Grammar Tips & Articles »

Of vs. Off

Here’s one of the grammar heavyweights that get confused way too often in the English language...yes, it’s “Of” vs. “Off”! Sometimes there are certain grammatical functions that cannot be explained to students of English in a logical, easy-to-remember way. "Of vs. Off" is one of those pairs of words that is a little bit more difficult to understand and remember.


5:14 min read
97 Views
  Charlotte B  —  Grammar Tips
Font size:

It may be confusing and hard to know when to use "of" and when to use "off" in your writing. Frankly speaking, there is actually little you can do to logically understand these. You have to make sure you memorise these for good, and simply learn by heart every expression that uses "of" and every expression that uses "off" in order to correctly use them in your own sentences. 

So, without further adieu, let's get started with some short explanations so you can understand these two words with relevant examples that will illustrate how to correctly use them in your written and spoken English!

Of vs. Off

There isn't much to say about the differences between "of" and "off", at least not much that can actually be helpful to remember the contexts that require the use of the former or the latter. Even so, it's worth mentioning that "of" is always a preposition, never having any other grammatical function in a phrase, whereas "off" can be used as a preposition, adverb or adjective as well. Read more about each of these words below!

When do we use "of"?

As a preposition, "of" can be used with several different meanings, in multiple phrases. First of all, it is used to indicate belonging to someone or something. It can also be used after words that indicate the amount of something. 

Thirdly, "of" is a preposition frequently used with dates, percents, numbers or ages. It can also be added after a noun that contains something, with exactly this meaning: containing. The same case is when "of" is used to refer to the material that something is made from.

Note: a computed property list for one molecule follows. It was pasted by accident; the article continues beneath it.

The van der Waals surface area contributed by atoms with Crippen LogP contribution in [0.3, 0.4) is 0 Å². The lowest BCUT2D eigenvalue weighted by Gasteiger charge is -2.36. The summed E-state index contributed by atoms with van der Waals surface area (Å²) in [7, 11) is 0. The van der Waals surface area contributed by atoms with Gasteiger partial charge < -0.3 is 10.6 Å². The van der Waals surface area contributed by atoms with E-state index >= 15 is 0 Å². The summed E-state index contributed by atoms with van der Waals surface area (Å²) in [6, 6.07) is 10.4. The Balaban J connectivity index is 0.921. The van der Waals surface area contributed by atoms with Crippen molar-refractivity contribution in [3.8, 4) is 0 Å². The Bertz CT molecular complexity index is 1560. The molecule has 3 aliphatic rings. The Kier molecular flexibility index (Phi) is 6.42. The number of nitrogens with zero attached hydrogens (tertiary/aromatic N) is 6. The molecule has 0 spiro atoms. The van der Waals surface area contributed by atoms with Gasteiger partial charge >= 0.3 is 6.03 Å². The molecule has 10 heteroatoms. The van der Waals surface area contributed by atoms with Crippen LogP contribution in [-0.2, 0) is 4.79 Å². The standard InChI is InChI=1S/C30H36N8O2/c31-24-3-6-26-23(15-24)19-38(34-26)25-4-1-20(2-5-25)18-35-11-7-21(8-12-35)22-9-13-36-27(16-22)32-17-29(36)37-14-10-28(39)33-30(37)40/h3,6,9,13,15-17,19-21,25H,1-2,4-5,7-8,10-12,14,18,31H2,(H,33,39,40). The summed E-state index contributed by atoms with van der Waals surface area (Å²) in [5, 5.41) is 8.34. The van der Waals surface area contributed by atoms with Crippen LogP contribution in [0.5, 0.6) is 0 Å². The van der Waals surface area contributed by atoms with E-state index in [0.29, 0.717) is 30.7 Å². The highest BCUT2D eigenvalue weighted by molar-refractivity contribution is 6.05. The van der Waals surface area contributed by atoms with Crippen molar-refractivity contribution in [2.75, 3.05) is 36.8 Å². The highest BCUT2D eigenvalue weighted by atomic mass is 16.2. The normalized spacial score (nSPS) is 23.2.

“Of" is also a preposition that may connect certain adjectives or verbs with nouns. It can also be used to indicate causality, as synonym for "due to the reason" or "due to the cause"; or as part of word structures that indicate positions.

"Of" can also appear after nouns, used to describe feelings, things or actions experienced by or done to something else. Finally, "of" is used as a synonym for "written by" or "made/realized by".

Example 1: Meet Sarah, a good friend of mine. - "of" indicates the belonging or relation to someone.

Example 2: You need a kilogram of carrots for this recipe. - "of" is used after words indicating amounts.

Example 3: It was the 21st of January. - "of" can appear in numbers, percents, ages or, here, in dates.

Example 4: Add a cup of milk to the composition. - "of" is used after nouns that contain something.

Example 5: The dress is made of silk. - the word refers to the material that the dress was made from.

Example 6: She is so scared of sharks. - "of" connects adjectives/verbs with nouns.

Example 7: She died of heart attack. - "of" can also show causality.

Example 8: The sofa is in front of the TV. - "of" can appear in structures indicating positions or locations.

Example 9: The disappearance of dinosaurs is interesting. - "of" can also describe things experienced by something else.

Of vs. Off

Example 10: I am searching for a book of Stephen King. - nonetheless, "of" can also be used as synonym for "written by".

When do we use "off"?